Althoughthe informational feedback loop was initially linked with homeostasis, itquickly led to the idea of reflexivity. Reflexivity can be defined as the movement whereby thatwhich has been used to generate a system is made, through a changedperspective, to become part of the system it generates.[20] As illustrated in Kurt Gödels theory ofnumber, M.C. Eschers drawings and Jorge LuisBorges novels, reflexivity refers toa situation where creating a system is entangled with the system itself.Reflexivity has entered cybernetics primarilythrough discussions about the observer in the system. First-wave cyberneticsconsidered observers are outside the system and information flows from thesystem to the observers. But feedback can also loop through the observers,drawing them into becoming a part of the system being observed.[21] In short, the observers ofthe system can be a system that is observed.

 

Thefeedback loop that plays a pivotal role in information theory together withcybernetics is very much similar to the functional cycle that Uexküll suggestedearlier in 1920s. Umwelt is a world composing of an observing subject and anobserved object, but it is not an absolutely objective world, but a subjectiveworld as perceived by subjects. Yet, Umwelt is not just a subjective world, butinter-subjectively perceived world. The reason why the subjects and objects ofUmwelt interact is that the subjectswith their own Innenwelt take parts in the Umwelt and perceive and react tosigns in a certain time and space.

 




 4. Posthuman Distributed Cognition System

 

As mentioned before, the researchers of cybernetics adopted the principle of feedback loop for introducing the idea of homeostasis to mechanical control system. In the meanwhile, it was discovered that homeostasis of self-control system can be lead to reflexivity. In 1980s, Humberto Maturana and Francisco Varela established a self-organization theory of organisms based on the study of reflexivity in sensory processing and the dynamics of autonomous biological systems. [22] According to the researchers, organisms respond to their environment in ways determined by their internal self-organization. Their one and only goal is to produce and reproduce continually the organization that defines them as systems. Hence, they not only are self-organizing but also are autopoietic, or self-making.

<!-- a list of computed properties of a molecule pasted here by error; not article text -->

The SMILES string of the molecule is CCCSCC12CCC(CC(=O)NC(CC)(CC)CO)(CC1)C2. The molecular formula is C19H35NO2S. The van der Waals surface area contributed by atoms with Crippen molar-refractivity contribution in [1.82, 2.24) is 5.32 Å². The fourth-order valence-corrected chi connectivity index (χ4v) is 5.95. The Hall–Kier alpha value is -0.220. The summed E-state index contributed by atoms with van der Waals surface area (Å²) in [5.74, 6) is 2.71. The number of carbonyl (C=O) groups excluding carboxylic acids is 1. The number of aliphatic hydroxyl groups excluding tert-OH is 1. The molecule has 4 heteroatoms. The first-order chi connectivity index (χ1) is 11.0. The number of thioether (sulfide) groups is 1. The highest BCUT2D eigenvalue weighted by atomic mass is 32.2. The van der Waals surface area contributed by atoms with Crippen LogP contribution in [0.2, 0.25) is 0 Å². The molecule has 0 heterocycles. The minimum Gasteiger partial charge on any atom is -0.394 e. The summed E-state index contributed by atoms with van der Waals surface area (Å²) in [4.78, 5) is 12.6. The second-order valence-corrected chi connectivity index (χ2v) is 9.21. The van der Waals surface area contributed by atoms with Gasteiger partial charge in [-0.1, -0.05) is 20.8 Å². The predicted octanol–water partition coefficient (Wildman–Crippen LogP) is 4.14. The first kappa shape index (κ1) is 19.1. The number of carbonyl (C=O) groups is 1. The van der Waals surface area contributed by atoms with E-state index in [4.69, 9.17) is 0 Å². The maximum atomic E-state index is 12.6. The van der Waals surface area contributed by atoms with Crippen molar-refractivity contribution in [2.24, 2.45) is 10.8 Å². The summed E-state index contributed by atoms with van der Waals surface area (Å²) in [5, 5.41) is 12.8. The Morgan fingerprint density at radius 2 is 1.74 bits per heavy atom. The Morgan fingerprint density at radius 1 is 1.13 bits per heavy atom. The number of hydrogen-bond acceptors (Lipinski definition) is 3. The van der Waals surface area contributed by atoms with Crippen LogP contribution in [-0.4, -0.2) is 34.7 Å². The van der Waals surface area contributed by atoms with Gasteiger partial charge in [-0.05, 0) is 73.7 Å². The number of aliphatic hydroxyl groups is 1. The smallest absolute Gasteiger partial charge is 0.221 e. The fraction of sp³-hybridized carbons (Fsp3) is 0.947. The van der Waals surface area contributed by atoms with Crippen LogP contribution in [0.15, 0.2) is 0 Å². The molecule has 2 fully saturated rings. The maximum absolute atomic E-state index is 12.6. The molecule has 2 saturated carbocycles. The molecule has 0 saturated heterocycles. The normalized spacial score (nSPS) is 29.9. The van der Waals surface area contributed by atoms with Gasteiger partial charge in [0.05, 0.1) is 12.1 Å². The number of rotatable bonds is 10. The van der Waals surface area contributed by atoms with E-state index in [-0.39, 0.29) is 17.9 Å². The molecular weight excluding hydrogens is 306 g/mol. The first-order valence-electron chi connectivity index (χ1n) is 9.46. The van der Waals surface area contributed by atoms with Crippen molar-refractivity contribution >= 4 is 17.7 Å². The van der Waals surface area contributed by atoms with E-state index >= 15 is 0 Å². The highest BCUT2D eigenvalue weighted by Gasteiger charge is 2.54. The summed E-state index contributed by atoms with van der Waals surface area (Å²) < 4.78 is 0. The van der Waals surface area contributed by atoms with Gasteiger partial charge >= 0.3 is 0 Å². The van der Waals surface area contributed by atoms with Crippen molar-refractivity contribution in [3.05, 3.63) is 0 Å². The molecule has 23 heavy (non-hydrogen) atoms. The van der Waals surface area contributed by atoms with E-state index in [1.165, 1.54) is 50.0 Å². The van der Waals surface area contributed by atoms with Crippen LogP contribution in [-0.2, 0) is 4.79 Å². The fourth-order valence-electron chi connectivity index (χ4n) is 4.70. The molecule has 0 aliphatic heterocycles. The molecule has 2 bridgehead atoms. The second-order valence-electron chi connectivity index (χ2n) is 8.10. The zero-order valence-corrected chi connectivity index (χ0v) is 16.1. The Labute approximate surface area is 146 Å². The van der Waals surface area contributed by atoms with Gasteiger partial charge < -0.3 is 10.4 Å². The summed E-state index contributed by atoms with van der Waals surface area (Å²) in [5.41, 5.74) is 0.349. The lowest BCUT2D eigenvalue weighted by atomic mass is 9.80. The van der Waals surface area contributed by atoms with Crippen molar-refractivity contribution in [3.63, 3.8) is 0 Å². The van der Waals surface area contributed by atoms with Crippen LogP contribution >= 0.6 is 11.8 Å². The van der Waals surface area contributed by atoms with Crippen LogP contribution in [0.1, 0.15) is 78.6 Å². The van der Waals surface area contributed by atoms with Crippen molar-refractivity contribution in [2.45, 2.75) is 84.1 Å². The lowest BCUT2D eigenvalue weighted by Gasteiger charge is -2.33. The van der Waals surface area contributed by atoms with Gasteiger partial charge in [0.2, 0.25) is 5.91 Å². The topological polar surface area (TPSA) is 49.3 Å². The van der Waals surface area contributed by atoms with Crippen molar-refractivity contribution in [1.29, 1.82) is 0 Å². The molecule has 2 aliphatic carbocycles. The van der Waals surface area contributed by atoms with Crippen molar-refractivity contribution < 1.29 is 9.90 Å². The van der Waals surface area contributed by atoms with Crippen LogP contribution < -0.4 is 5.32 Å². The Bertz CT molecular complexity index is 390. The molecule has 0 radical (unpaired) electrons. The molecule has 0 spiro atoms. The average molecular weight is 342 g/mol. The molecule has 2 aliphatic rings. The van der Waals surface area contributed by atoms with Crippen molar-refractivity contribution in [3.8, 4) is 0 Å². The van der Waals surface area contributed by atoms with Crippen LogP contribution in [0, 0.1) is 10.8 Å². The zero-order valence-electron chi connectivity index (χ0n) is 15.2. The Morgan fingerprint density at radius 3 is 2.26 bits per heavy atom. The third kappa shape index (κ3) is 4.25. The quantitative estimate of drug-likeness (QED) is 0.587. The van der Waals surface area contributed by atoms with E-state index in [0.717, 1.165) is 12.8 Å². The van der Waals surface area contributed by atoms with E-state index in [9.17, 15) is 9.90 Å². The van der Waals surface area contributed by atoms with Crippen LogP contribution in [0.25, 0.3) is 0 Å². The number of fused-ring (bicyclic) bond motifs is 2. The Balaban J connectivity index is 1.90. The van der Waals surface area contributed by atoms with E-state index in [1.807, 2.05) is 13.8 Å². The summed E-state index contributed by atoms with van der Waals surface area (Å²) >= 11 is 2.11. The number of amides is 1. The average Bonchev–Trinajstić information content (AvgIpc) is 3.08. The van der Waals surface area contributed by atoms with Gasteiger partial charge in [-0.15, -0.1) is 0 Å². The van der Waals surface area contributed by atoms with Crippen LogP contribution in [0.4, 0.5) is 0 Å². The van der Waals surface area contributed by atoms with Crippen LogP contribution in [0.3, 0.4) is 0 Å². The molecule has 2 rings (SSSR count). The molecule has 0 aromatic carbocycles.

After 1980s, discourses on artificial life swelled into existence when self-organization began to be understood not merely as the (re)production of internal organization but as the springboard to emergence. Computer programmers designed creatures that evolve spontaneously in directions they may not have anticipated, and argued that such self-evolving programs are not merely models of life but are themselves alive. The premise that alllife forms and the whole universe are composed of information made this claim plausible. Since 1953 when James Watson and Francis Crick discovered the structure of DNA, decoding the human genome became possible. As the forms of life were recognized as information patterns and the distinction between biological life and artificial life became blurry, so-called posthuman discourse began in earnest.

 

As I suggested at the beginning, the terror from the emergence of posthuman stems from epistemology based on the metaphysics of presence which was criticized by Derrida. If we think out of the box of modern human thinking that gives superiority to the presence of Logos or mind overabsence and move to the postmodern or posthuman thinking composed of patterns / randomness, as Hayles did, we could open up new ways ofseeing what being human means. Randomness or complexity evolves toward an open future marked by contingency and unpredictability. Thats because randomness is not just the lack of patterns but as the creative ground from which patterncan emerge.[23] By shifting from presence/absence model to pattern/randomness model, randomness seems to have an abundant role to play. In Embodied Mind, Varela and his coauthors argue that there is no stable, coherent self but only autonomous agents running programs.[24] These agents are not the mental subjects that can download itself into a computer as Hans Moravec imagined.[25] Rather, they are subjects as the embodied minds that constantly change by communicating with the world of complexity and unpredictability. From the posthuman point of view, it is a certain conception of human from the liberal humanist viewpoint, not the humanity itself that faces the end.